Are lone star ticks in your neighborhood?

Have you ever wondered what types of ticks are in your neighborhood? Researchers asked the public to submit ticks they encountered over an 11-year period. Surprisingly, they discovered that the lone star tick (Amblyomma americanum) actually outnumbered the black-legged tick (Ixodes scapularis), which is known for transmitting Lyme disease.

 

by Daniel J. Cameron, MD, MPH

Between 2006 and 2016, researchers received 8,608 ticks from 22 states in the U.S. [1] However, most of the ticks were collected in Monmouth County, New Jersey, where the investigators were located. Monmouth County has long been recognized as endemic for Lyme disease.

Researchers found that lone star ticks accounted for nearly half (48.1%) of the ticks submitted, “far outpacing encounters with I. scapularis (28.2% of submissions).”

The dog tick (Dermacentor variabilis) accounted for approximately 20% of ticks collected.

Most tick bites found on young children and seniors

lone star tick

Greatest number of ticks were found on children 9 years old and younger and seniors over age 50.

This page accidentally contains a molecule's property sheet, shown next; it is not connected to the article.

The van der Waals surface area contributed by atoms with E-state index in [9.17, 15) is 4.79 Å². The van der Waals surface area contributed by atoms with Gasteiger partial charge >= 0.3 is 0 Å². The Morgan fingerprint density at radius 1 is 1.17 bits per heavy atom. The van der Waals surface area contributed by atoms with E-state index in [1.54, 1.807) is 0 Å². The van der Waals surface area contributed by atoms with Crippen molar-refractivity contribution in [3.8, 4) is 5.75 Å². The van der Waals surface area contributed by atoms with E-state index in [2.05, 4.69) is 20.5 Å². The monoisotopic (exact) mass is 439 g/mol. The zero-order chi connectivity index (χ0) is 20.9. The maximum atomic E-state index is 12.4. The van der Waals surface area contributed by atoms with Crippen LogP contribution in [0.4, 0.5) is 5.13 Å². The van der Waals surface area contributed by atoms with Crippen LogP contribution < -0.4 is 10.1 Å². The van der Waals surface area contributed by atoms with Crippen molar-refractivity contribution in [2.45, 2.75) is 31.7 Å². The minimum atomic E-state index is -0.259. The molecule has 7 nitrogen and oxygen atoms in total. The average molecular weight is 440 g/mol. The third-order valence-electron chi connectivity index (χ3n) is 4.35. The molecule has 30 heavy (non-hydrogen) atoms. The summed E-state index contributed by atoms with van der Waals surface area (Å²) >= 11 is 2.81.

The greatest number of ticks were removed from children ages 0 to 9 and adults age 50 and older. “These age groups were also more likely to submit partially or fully engorged ticks, suggesting increased risk of tick-borne disease transmission to these vulnerable age groups,” writes Jordan in the journal PLoS One.

Ticks collected at home

Ticks were more likely to be collected from an individual’s place of residence, rather than from a park or natural area. This was particularly true for individuals over 60 years of age.

The lone star tick is expanding into new regions causing concern, as it can transmit several types of tick-borne diseases, along with a rare meat allergy. Click To Tweet

The authors remind us of the risk of tick bites occurring even during “mundane activities like raking leaves or gardening in one’s own backyard.”

Tick stages and seasonal tick bites

Developmental stage of the ticks varied. “While I. scapularis submissions were split roughly 50–50 between adult females and nymphs, fully 61% of all A. americanum submissions were nymphal ticks.”

Given that black-legged (deer) ticks were submitted throughout the year, the authors warn readers “that fall and winter active I. scapularis females may play [a role] in disease transmission.”

Meanwhile, lone star and dog ticks were submitted most often in the spring and summer months.

This study offers us insight into the growing threat of the lone star tick, both at home and in our neighborhoods.

 

Related Articles:

Video: Where is the lone star tick found?
What blood type do ticks prefer?
When should you worry about ticks in your neighborhood?

References:

  1. Jordan RA, Egizi A. The growing importance of lone star ticks in a Lyme disease endemic county: Passive tick surveillance in Monmouth County, NJ, 2006 – 2016. PLoS One. 2019;14(2):e0211778.

 


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